> stuff so will be interesting to see their experience.
>
> cheers -ben
>
>
> > Thats is happening in the
> > enviroment and not language level, if you want to organise your classes
> you
> > use packages . Packages also are not part of the language and are also
> > implemented on enviroment level, though one could argue that language is
> > also part of the enviroment.
> >
> > So yes it feelt strange even for not having namespace coming from python
> but
> > after coding in pharo for over a year its clear to me that pharo does not
> > need it and would probably benefit by more sophisticated and specific
> > implementation when it comes to organisations. But generally speaking we
> > already have plenty of tools that help you locate classes and methods
> with
> > ease, so that is not much of a problem.
> >
> > Pharo enviroment is far from simple, quite the contrary Smalltalk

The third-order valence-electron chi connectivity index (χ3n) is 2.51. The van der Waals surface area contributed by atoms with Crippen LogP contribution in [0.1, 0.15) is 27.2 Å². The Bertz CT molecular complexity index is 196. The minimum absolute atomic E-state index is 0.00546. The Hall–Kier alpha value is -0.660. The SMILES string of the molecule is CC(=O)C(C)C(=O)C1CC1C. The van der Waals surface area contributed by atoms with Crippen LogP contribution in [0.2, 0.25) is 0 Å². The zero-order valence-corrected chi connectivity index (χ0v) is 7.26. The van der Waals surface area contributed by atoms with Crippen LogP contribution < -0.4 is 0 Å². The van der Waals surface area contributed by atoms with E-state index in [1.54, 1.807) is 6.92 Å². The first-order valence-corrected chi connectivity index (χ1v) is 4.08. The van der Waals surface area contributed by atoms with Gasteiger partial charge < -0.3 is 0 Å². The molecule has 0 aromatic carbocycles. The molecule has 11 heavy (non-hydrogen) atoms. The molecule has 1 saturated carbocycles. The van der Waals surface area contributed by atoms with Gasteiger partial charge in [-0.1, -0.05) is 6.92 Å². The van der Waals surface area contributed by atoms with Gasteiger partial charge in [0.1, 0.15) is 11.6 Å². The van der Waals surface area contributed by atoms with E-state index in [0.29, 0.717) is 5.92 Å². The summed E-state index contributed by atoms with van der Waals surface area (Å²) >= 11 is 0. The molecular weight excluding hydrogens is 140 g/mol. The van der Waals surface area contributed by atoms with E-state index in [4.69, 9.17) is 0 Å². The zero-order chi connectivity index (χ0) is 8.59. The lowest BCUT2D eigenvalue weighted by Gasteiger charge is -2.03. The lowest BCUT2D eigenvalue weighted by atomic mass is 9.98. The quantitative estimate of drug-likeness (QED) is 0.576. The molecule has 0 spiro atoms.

> > implementations were always far more complex than you average language
> like
> > C++, the big diffirence is that the enviroment is constructed in such
> way to
> > help you deal with complexity. Where modern languages ephasize simplicity
> > pharo and smalltalk in general invest on better dealing with complexity ,
> > hence why Smalltalk has been very popular in specific very complex fields
> > like Banking Sector, Shipping etc. C++ is no where as suitable for
> complex
> > applications , its popularity merely stems from the fact that is OS
> language
> > with immediate access to OS libraries and massive support.